Monthly Archives: June 2011

A Brief for Agencies, musician at Black Eyed Peas, and Director of Creative Innovation at Intel, speaking at the Cannes Lions International Festival of Advertising Creativity (to be noted), said, “Ad agencies are yesterday. But ad agencies that can turn consumers into agents that add value to community and life, that’s what it’s about right now.” (via)

A couple of weeks back, I had remarked on the role of agencies in future in the context of brands and curation. I found this post titled ' Why Ad Agencies Should Act More Like Tech Startups' very interesting. The contention was that in these dynamic times, with new services appearing/disappearing faster than ever, the definition of the 'idea' needs to go beyond the traditional creative domains and start looking at technology as a major player, 'leveraging it in creative ways'. Mashable had a post couple of days back on how the advertising industry is preparing for a digital future.

Despite the slice-and-dice that marketing functions have gone through, I still have quite some affection for full service agencies especially if they adapt to changing scenarios and pick up specialised skills and knowledge that would help them tell brand stories better. But I'd agree that understanding not just specific technology, but the landscape itself is indeed something agencies should look at as a priority.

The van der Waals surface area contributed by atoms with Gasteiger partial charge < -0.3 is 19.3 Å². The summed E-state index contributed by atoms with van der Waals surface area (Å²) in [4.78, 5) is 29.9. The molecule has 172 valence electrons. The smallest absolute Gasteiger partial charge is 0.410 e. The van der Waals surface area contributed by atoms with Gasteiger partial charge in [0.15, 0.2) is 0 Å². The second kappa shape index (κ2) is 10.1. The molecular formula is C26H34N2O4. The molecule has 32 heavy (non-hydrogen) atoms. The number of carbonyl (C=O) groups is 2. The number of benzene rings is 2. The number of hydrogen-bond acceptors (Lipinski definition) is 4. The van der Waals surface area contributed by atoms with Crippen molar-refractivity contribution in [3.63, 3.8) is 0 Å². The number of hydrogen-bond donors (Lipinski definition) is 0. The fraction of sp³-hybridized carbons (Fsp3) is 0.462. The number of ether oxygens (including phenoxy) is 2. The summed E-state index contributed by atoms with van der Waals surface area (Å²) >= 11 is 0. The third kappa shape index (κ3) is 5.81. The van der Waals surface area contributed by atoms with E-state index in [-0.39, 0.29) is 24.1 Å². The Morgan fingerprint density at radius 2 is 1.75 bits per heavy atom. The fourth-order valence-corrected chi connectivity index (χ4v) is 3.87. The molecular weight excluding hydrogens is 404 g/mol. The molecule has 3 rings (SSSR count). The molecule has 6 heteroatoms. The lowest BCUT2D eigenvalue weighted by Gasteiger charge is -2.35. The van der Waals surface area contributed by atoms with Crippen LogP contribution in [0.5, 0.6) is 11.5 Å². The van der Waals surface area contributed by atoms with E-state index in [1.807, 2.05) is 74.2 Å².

And then I happened to read another post on a blog that I have recently discovered, but is one of my favourites now. The post, titled 50 Secrets Of Blissful Relationships.” target=”_blank”>3 Blind Marketers, (based on the blind men-elephant tale) is on the subject of marketing shifting from the earlier dichotomies of ATL/BTL and analog/digital to the paid, owned and earned media model, and is essentially about how specialists corresponding to each 'silo' have few perspectives outside of it. Later in the article, he makes a case for the full service agency, as succinctly as “When you’re trying to make sense of an elephant in the dark, it helps to have extra hands around.”

I think that the biggest advantage that incumbent agencies can have with a client is trust, and the reason why many clients seem to bring aboard new specialist agencies is because they are losing the trust in their agencies to deliver on those fronts. But what that also means is that if agencies can build and leverage their understanding of the client's brand figure out a platform/domain agnostic process to generate ideas, and find the best ways to execute them from the diverse options that this dynamic era provides, they can still be of much value to the client.